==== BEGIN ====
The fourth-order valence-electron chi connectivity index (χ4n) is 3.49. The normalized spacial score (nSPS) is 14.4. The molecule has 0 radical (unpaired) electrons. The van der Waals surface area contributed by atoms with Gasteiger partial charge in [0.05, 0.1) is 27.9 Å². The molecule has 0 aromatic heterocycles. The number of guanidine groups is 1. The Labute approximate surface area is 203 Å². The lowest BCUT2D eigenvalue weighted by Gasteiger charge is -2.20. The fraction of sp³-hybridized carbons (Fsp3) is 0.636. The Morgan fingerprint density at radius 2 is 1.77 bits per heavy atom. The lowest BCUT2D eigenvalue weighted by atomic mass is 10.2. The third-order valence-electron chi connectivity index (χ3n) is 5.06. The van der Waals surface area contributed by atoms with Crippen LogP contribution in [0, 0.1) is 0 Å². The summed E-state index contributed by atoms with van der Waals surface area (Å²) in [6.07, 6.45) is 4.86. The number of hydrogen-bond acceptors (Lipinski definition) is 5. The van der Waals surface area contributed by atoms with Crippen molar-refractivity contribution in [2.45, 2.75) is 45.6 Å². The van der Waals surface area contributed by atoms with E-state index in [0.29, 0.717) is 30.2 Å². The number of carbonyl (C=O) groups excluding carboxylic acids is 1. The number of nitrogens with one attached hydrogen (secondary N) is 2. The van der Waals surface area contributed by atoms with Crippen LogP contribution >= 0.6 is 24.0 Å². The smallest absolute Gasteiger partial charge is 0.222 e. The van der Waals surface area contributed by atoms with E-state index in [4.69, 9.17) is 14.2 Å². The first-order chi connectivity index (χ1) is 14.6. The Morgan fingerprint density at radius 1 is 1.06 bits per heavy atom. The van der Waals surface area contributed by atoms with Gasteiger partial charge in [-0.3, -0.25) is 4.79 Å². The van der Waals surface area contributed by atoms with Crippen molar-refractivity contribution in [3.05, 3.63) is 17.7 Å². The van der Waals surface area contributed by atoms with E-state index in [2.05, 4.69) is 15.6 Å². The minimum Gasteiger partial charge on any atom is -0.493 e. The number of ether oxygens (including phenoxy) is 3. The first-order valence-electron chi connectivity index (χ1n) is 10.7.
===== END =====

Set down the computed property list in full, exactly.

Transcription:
The fourth-order valence-electron chi connectivity index (χ4n) is 3.49. The normalized spacial score (nSPS) is 14.4. The molecule has 0 radical (unpaired) electrons. The van der Waals surface area contributed by atoms with Gasteiger partial charge in [0.05, 0.1) is 27.9 Å². The molecule has 0 aromatic heterocycles. The number of guanidine groups is 1. The Labute approximate surface area is 203 Å². The lowest BCUT2D eigenvalue weighted by Gasteiger charge is -2.20. The fraction of sp³-hybridized carbons (Fsp3) is 0.636. The Morgan fingerprint density at radius 2 is 1.77 bits per heavy atom. The lowest BCUT2D eigenvalue weighted by atomic mass is 10.2. The third-order valence-electron chi connectivity index (χ3n) is 5.06. The van der Waals surface area contributed by atoms with Crippen LogP contribution in [0, 0.1) is 0 Å². The summed E-state index contributed by atoms with van der Waals surface area (Å²) in [6.07, 6.45) is 4.86. The number of hydrogen-bond acceptors (Lipinski definition) is 5. The van der Waals surface area contributed by atoms with Crippen molar-refractivity contribution in [2.45, 2.75) is 45.6 Å². The van der Waals surface area contributed by atoms with E-state index in [0.29, 0.717) is 30.2 Å². The number of carbonyl (C=O) groups excluding carboxylic acids is 1. The number of nitrogens with one attached hydrogen (secondary N) is 2. The van der Waals surface area contributed by atoms with Crippen LogP contribution >= 0.6 is 24.0 Å². The smallest absolute Gasteiger partial charge is 0.222 e. The van der Waals surface area contributed by atoms with E-state index in [4.69, 9.17) is 14.2 Å². The first-order chi connectivity index (χ1) is 14.6. The Morgan fingerprint density at radius 1 is 1.06 bits per heavy atom. The van der Waals surface area contributed by atoms with Gasteiger partial charge in [-0.3, -0.25) is 4.79 Å². The van der Waals surface area contributed by atoms with Crippen molar-refractivity contribution in [3.05, 3.63) is 17.7 Å². The van der Waals surface area contributed by atoms with E-state index in [2.05, 4.69) is 15.6 Å². The minimum Gasteiger partial charge on any atom is -0.493 e. The number of ether oxygens (including phenoxy) is 3. The first-order valence-electron chi connectivity index (χ1n) is 10.7.